What can I say about John Hickenlooper? He’s measured, well spoken, presentable, and obviously qualified. And he has one helluva point, as Governor of Colorado, he has actually enacted a number of things that the other candidates are just talking about. Hickenlooper’s problem is that he just seems to lack that presence, or charisma that commands attention on the stage. Name me one time on Thursday night when his personal passion or conviction shone through like a beacon in the darkness. I didn’t see it, His voice never overflowed with passion, his body language or arm movements never indicated any level of excitement or enthusiasm. Having been elected Governor of Colorado, he must have what it takes, but I sure as hell didn’t see it, and if he can’t produce it, he’s sunk.
Ditto goes for Michael Bennet. Maybe it’s something in that Rocky Mountain water, but he too lacked any apparent passion or charisma. I remember back when he first announced, MSNBC had to really scour the vault of his time in the Senate for the sole example they could find of Michael Bennet being notable on the floor of the senate, when he excoriated the GOP for their lack of progress on disaster aid. He was riveting to watch, pacing the floor, his voice quivering with emotion. He needs to bring that to the stage, and pronto, if he’s going to have any chance.
I just don’t get it with Kirsten Gillibrand. She should be mid to upper level of the second tier, threatening to break through, and it just isn’t happening. Gillibrand checks off all of the boxes, she did have that little problem with flip-flopping on the second amendment, but she seems to have dealt with that nicely and it hasn’t been an issue in the campaign. Gillibrand is passionate about the women’s issues she confronts, and has been a leading advocate in the senate for years on them.
And she just can’t break through. It’s not from a lack of effort. She interrupted early and often Thursday night, and her passion was evident in her voice and body language, but looking back on the debate now, 48 hours later, you struggle to remember any one of her moments that stuck in your mind. My only explanation is that Gillibrand, like Klobuchar, is being overshadowed by the two more dominant women in the race, Warren and Harris.
Let’s not forget our couture candidate, Andrew Yang. Yang immediately separated himself from the rest of the stage by walking out sans neckwear, a cute move that got him face time, and his name mentioned before the debate even started. And Yang’s campaign centerpiece should resonate. Shit, who wouldn’t like to be handed a grand every month? Hell, I’m down like LeRoy Brown with that one! But while you and I may grasp the basics of his theory of “trickle up economics,” to most people, it comes off as being just a little too good to be true. I think that Yang was hoping that his “freedom dividend” would be 2020’s “Medicare-for-all,” and it just isn’t panning out that way.
Eric Swalwell tried, he really did. Personally, I really like Eric Swalwell, when you see him on camera on CNN or MSNBC ralking about hearings and stuff, he comes across as a steely eyed hard ass. But standing on that stage Thursday night, he came across like nothing other than the kid brother hanging around with his big brother and his friends. He’s actually a year older than Mayor Pete, yet on stage, he came across as ten years younger.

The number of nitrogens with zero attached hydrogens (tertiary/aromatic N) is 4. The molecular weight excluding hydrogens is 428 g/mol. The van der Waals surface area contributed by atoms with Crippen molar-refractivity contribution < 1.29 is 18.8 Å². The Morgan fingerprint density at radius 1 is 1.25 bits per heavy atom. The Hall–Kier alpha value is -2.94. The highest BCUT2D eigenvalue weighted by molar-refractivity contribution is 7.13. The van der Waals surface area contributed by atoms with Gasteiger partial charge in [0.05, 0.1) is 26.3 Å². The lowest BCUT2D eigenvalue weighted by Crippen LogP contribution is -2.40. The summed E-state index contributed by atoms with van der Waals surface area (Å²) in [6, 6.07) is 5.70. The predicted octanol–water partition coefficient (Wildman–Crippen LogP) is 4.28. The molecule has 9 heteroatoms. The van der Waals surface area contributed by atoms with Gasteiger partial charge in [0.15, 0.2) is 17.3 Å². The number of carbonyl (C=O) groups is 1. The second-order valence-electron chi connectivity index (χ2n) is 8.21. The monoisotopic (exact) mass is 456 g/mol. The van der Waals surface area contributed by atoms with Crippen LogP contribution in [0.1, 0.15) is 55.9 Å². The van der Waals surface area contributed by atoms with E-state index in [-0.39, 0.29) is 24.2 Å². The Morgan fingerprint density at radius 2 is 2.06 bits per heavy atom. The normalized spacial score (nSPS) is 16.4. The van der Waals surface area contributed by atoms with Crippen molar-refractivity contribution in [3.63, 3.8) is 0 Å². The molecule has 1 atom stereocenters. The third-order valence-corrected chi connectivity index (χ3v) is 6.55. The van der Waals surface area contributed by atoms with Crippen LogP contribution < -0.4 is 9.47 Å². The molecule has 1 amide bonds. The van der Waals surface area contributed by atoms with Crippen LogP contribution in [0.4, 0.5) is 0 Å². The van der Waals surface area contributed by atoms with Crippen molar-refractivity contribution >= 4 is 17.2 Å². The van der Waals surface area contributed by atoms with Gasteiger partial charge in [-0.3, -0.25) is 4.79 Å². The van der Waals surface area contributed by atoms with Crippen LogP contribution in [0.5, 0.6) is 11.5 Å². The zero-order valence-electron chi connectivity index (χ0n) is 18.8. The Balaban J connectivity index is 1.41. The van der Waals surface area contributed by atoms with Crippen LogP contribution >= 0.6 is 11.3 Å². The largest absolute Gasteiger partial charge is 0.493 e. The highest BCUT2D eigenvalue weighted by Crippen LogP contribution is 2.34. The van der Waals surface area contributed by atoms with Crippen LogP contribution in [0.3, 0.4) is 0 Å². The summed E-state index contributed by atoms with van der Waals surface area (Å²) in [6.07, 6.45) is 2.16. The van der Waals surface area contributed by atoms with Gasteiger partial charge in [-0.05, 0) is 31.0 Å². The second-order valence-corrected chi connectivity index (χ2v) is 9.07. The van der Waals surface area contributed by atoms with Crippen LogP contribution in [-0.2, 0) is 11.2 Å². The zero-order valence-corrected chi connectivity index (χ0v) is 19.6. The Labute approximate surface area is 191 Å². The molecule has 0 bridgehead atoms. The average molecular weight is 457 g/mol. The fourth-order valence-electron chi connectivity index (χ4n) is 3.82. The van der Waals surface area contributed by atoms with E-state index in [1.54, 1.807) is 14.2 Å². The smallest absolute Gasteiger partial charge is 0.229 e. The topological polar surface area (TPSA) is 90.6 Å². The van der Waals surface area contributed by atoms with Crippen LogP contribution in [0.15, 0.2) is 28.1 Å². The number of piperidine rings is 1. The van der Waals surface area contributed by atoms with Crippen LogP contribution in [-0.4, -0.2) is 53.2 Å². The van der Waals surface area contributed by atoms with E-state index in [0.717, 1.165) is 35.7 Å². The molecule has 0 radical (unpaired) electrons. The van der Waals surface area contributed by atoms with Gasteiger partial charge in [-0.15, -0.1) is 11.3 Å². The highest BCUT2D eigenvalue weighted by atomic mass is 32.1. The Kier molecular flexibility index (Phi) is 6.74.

Swalwell gave it his best shot, Like Harris, he tried evoking a personal moment involving Biden, but when he spoke of seeing Biden speak of “passing the torch of leadership” when he was still a child, it evoked the perfect response from Biden. An honest, good natured grin, visually saying, “Here Eric. Here’s a buck, go get some candy and leave us alone.” I thought Swalwell scored beautifully when he spoke of parents memorizing what their children were wearing when sending them off to school in the morning, just in case they needed to remember to identify the body later that day. But I just don’t see Swalwell being able to break through and be taken seriously.
* S-i-g-h * Marianne Williamson. Three simple words, What. The. Fuck! Apparently Williamson has crafted a successful career and a comfortable nest egg by using spirituality and positive thinking to make others happier, more productive people. Then why was she the single most unrelentingly negative person I have ever seen in my life on stage Thursday night?!?
Marianne Williamson was the Tim Ryan of Thursday night, her only purpose on stage seemed to be to shit all over every other candidate. Time and again, when given the unfortunate chance to speak, she castigated the rest of the stage for being dumb shits, focusing on secondary problems instead of confronting the underlying, major issue. And then, after fatuously naming the underlying critical issue that all of the other fools were missing, she failed to provide a single solution to a fucking one of them! Adios Marianne, and don’t let the knob hit you on the ass.
So, there you have it, my work here is done. That’s the recap for both nights of the opening rond of debate, and now I’m going to do soe serious ass tantric chanting, to clear my mind for late July. And just for what it’s worth, here’s how I predict the standings after a couple of rounds of post debate polling come out.
1. Biden 2. Warren 3-4. Sanders 3=4 Harris 5. Buttigieg 6. Booker 7. Castro 8 O’Rourke And a toss up from there.
Cross posted on Politizoom.com
Joseph “Murfster35” Murphy is a lifelong liberal political junkie. Being born and raised in Chicago, he is no stranger to bare-knuckle politics.